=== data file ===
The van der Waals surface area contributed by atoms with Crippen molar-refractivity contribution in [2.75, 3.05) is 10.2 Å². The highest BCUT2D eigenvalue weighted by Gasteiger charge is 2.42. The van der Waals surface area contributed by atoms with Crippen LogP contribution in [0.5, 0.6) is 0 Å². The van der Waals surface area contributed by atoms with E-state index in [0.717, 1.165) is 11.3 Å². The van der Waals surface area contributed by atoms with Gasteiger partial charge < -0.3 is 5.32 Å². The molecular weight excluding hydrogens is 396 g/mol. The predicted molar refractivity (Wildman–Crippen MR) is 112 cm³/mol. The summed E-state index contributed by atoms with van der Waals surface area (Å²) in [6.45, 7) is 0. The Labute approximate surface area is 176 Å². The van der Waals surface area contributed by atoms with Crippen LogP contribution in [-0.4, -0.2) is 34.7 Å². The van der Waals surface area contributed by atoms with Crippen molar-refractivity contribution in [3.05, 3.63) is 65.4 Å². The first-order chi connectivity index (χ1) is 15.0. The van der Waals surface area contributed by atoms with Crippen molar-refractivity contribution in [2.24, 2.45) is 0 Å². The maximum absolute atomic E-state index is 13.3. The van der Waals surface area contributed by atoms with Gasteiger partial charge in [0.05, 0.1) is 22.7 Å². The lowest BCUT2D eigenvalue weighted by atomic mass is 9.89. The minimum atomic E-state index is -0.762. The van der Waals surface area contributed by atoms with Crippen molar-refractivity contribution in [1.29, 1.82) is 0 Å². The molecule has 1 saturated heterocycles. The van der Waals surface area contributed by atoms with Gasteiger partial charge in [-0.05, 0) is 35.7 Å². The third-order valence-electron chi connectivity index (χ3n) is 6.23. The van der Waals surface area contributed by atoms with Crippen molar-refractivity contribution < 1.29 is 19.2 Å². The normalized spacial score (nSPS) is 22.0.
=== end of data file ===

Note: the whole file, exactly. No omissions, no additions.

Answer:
The van der Waals surface area contributed by atoms with Crippen molar-refractivity contribution in [2.75, 3.05) is 10.2 Å². The highest BCUT2D eigenvalue weighted by Gasteiger charge is 2.42. The van der Waals surface area contributed by atoms with Crippen LogP contribution in [0.5, 0.6) is 0 Å². The van der Waals surface area contributed by atoms with E-state index in [0.717, 1.165) is 11.3 Å². The van der Waals surface area contributed by atoms with Gasteiger partial charge < -0.3 is 5.32 Å². The molecular weight excluding hydrogens is 396 g/mol. The predicted molar refractivity (Wildman–Crippen MR) is 112 cm³/mol. The summed E-state index contributed by atoms with van der Waals surface area (Å²) in [6.45, 7) is 0. The Labute approximate surface area is 176 Å². The van der Waals surface area contributed by atoms with Crippen LogP contribution in [-0.4, -0.2) is 34.7 Å². The van der Waals surface area contributed by atoms with Crippen molar-refractivity contribution in [3.05, 3.63) is 65.4 Å². The first-order chi connectivity index (χ1) is 15.0. The van der Waals surface area contributed by atoms with Crippen molar-refractivity contribution in [2.24, 2.45) is 0 Å². The maximum absolute atomic E-state index is 13.3. The van der Waals surface area contributed by atoms with Gasteiger partial charge in [0.05, 0.1) is 22.7 Å². The lowest BCUT2D eigenvalue weighted by atomic mass is 9.89. The minimum atomic E-state index is -0.762. The van der Waals surface area contributed by atoms with Crippen molar-refractivity contribution in [1.29, 1.82) is 0 Å². The molecule has 1 saturated heterocycles. The van der Waals surface area contributed by atoms with Gasteiger partial charge in [-0.05, 0) is 35.7 Å². The third-order valence-electron chi connectivity index (χ3n) is 6.23. The van der Waals surface area contributed by atoms with Crippen molar-refractivity contribution < 1.29 is 19.2 Å². The normalized spacial score (nSPS) is 22.0.